SIR David Attenborough is calling on the public for help as Dorset’s declining butterfly population faces a critical summer.
President of Lulworth-based Butterfly Conservation, Mr Attenborough is urging the public to participate in the world’s largest butterfly survey, the Big Butterfly Count by spending 15 minutes between today and August 6 counting butterflies. 
He said: “Fifteen minutes spent watching butterflies in the summer sunshine is priceless; spending time with butterflies lifts the spirits and re-invigorates that sense of wonder in the natural world.”
Participants will be encouraged to spot and record 18 species of common butterfly and two day-flying moths during three weeks of high summer.
Events will be held across Dorset during the count including free butterfly walks in Sturminster Newton and Durlston Country Park and the third Great Dorset Butterfly Scramble with participants splitting into teams and competing to see the most species. 
Martin Spray, chief executive of the Wildfowl and Wetlands Trust, which is launching the event, said: “It’s a great activity for families getting outside on a summer’s day.”
2016 was the fourth worst year on record for butterflies but the warm weather experienced across the UK so far this year could offer butterflies some relief if the good weather continues.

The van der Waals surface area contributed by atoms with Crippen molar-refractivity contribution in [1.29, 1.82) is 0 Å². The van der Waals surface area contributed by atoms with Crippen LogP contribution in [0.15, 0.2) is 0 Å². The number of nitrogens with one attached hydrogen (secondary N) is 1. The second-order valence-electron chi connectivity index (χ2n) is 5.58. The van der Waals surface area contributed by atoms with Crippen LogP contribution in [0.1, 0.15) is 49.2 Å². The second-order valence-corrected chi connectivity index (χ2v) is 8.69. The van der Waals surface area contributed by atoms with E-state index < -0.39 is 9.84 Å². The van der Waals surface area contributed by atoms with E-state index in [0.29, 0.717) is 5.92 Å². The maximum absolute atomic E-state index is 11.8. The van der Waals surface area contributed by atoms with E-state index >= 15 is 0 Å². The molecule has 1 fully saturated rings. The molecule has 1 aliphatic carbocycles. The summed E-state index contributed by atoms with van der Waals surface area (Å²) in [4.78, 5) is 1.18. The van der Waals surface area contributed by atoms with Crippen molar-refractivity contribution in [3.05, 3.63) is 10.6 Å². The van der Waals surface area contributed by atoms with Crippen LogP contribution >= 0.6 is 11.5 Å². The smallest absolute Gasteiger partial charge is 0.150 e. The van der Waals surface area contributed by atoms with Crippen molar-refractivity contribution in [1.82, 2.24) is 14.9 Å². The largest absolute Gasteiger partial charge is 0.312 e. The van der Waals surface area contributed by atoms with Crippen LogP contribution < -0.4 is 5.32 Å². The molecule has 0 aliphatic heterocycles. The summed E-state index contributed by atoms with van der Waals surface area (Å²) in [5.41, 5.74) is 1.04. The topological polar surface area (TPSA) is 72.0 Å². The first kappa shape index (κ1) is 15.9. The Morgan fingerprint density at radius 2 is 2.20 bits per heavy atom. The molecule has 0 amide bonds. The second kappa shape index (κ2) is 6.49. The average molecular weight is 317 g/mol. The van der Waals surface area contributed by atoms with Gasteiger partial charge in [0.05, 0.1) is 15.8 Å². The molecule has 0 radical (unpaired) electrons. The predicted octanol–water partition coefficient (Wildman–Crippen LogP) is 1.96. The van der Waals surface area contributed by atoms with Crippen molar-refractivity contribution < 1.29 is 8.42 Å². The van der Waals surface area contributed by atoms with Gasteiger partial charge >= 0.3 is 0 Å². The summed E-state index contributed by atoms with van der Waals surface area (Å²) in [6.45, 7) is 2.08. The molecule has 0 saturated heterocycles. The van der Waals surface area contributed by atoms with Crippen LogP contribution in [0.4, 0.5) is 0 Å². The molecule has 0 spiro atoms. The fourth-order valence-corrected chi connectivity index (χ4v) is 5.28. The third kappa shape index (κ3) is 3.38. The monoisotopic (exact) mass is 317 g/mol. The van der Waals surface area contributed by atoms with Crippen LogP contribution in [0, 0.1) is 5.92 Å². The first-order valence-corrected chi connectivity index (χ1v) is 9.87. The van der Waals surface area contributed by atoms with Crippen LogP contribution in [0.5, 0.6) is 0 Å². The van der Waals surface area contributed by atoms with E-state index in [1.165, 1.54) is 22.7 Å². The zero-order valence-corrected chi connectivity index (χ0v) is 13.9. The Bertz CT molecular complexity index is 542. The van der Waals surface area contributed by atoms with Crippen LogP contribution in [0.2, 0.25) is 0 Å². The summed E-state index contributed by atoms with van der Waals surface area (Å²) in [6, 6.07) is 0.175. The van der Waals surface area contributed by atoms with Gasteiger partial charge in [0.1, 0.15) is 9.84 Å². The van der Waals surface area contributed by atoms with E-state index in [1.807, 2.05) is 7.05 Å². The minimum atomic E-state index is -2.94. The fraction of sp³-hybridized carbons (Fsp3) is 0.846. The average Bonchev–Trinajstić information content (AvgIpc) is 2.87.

Richard Fox, Butterfly Conservation head of recording said: “Big Butterfly Count is more important than ever. Simply taking 15 minutes out of your normal day to enjoy the sunshine and count butterflies can help us monitor their populations. 
“It’s a win-win for wildlife.”
Results from the count, which can be submitted via the butterfly count website or app, will help scientists find out how butterflies are faring and where conservation efforts should be targeted.
The survey follows new findings that butterflies are declining more rapidly in urban areas so conservationists will be focusing their efforts on making urban landscapes more butterfly-friendly.
More than three-quarters of the UK’s butterflies have declined in the last 40 years with some common species suffering significant slumps.
“Last year, despite a warm summer, butterflies like the Small Tortoiseshell, Peacock, Meadow Brown and Gatekeeper saw their numbers fall as a warm winter and cold spring earlier in the year led to problems that affected their numbers later,” Mr Attenborough said. 
For more information and event details visit